Funding / Budget
Before starting, figure out what you can afford. Here is a list of things to plan to pay for in the first year:
- Insurance. In Canada it is MAAC, and it will cost $75 per year. No club will (or should) let you fly in their field / location without it.
- Club membership. Most of the larger clubs in Winnipeg have an initial / new membership fee in addition to the regular annual dues. In Winnipeg the dues are about $50-60 / year, plus new member fees. Plan at least $100 for the first year.
- Plane and radio - depending on what your goal is, plan to spend at least $150 for a very small, basic plane. Gas trainers won't be airborne until you have spent closer to $500 for everything you need (see below for more details)
- Maintenance - this will depend on:
- Gas - Nitro fuel is not cheap. The bigger the bird, the more thirsty it is.
- Electric - To make the most of an evening, you will need enough batteries to get 3 or 4 flights at 10-15 minutes each. So, depending on how you pay for a good quick charger, you should have at least 2 sets of batteries.
- Self taught vs Over the shoulder training vs Formal training - the more you try and teach yourself, the more you will crash in the beginning. This can be very frustrating as crashing 5 minutes into a flight means it may be days before you get to try another 5 minute flight. Not a good way to gain experience. If you are flying anything gas or fast, get help before you power up!
- Getting to the field, the one club I belong to is 1/2 hour drive away. This is an issue both in gas for the car, and also flying time. Travel there and back is an hour, add 1/2 to setup and tear down, and you may not have much time left to fly in the evening after supper.
- Raffles, fund raisers, meals at the fields, etc.
- By way of example, I have spent just over $300 on planes and have 2 working planes to show for it (ok, the Citabria is grounded waiting for parts). I have spent $75 on MAAC insurance this year and $120 on club membership fees. Almost $500 to get airborne - this is very cheap. It would be trivial to double that for the first year. I have also bought some bits here and there to support the various clubs. Next year, my costs should go down (unless I decide to upgrade a plane or two...). I expect that next year my costs will be $75 MAAC and $70-100 on memberships and maybe another $100 on parts for the planes (I would like another 1500mAh battery) for a total of $375.
Get a good radio! A good investment in a radio can save a lot of grief later on. My first radio was a simple 3 channel FM unit with mechanical trim, no trainer link, no programming, no dual rate. It was sink or swim (crash or fly) with this baby.
2.4Ghz vs 72 MHz - The 'old' radios (like mine) use crystal controlled channels, and only one pilot can use a channel at a time. This can cause conflicts and down time if too many pilots at your field / club use the same channel. It can also cause a quite burrial of your plane if you are flying in a park and someone else nearby fires up their transmitter. If possible, and if starting from scratch I would recommend avoiding the 72MHz radios with one exception. The newer 2.4Ghz radios are slick. I'm sure there is a limit somewhere, but I have seen nearly 10 planes in the air at once all using 2.4GHz. No channel fussing, just turn on and go (once the Tx and Rx are synced). The main drawback is some of the new first person video gear that people are adding to their R/C's use 2.4GHz to transmit the video, and this will cause interference. So if FPV is in your plans, look to some other frequency.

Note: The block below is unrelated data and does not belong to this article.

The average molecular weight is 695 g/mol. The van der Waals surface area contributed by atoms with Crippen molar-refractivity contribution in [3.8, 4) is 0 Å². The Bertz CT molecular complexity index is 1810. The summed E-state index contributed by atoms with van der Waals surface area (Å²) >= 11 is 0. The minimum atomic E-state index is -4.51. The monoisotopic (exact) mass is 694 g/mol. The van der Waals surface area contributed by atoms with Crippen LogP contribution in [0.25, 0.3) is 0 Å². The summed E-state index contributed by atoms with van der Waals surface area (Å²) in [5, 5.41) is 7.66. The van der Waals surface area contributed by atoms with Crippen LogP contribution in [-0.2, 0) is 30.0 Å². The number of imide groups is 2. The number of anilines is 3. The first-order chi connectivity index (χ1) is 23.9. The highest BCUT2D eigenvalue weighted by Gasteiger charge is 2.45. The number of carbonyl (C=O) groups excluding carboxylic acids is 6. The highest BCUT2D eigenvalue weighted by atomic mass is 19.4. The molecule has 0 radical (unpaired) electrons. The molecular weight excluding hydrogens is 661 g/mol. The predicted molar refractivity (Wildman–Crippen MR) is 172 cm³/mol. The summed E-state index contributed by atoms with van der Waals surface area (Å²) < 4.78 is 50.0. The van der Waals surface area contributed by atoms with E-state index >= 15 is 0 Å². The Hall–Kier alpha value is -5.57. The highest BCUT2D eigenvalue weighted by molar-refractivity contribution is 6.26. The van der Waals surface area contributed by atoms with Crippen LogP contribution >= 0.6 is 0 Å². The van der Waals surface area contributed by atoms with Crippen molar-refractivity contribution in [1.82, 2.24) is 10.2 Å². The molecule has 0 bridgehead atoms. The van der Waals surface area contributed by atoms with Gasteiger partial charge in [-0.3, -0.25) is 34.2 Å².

Training link - this lets you connect your radio to a more experienced pilots radio. Give the pro the master radio, and you use the slave. He gets the plane up, trimmed and stable. A flick of a switch and now you are flying - if you run into trouble, a quick flick of a switch and he's in control recovering the plane and saving you a lot of money and time.
Dual Rate - for beginners, this is gold! (Even pro's make use of this). Essentially the Dual Rate switch reduces the sensitivty of the controls making it easier for fat slow fingered beginners to keep the plane under control. Even slow planes are surprisingly responsive to beginners, and the result is often over controlling the plane, pilot induced oscillations and crashes. Experienced pilots will use the dual rate to warm up their fingers before getting serious with controls. On my sailplane I have the elevator and rudder both set to 75% on the down setting and 100% on the up. I have yet to return to the up / full responsiveness setting.
Mixing throttle / rudder or aileron - just started playing with this. Get some help with this feature. With my sailplane, full throttle causes a noticable yaw (turn) to the right. By programming a 10% mix between the throttle and rudder, as I throttle up, the radio automatically mixes in just the right amount of left rudder to keep things straight. Now I can focus on the basics and not be confused by the extras.
For your first plane, here are some things to consider before putting your money down.
Trainer / slow flyer / acrobatic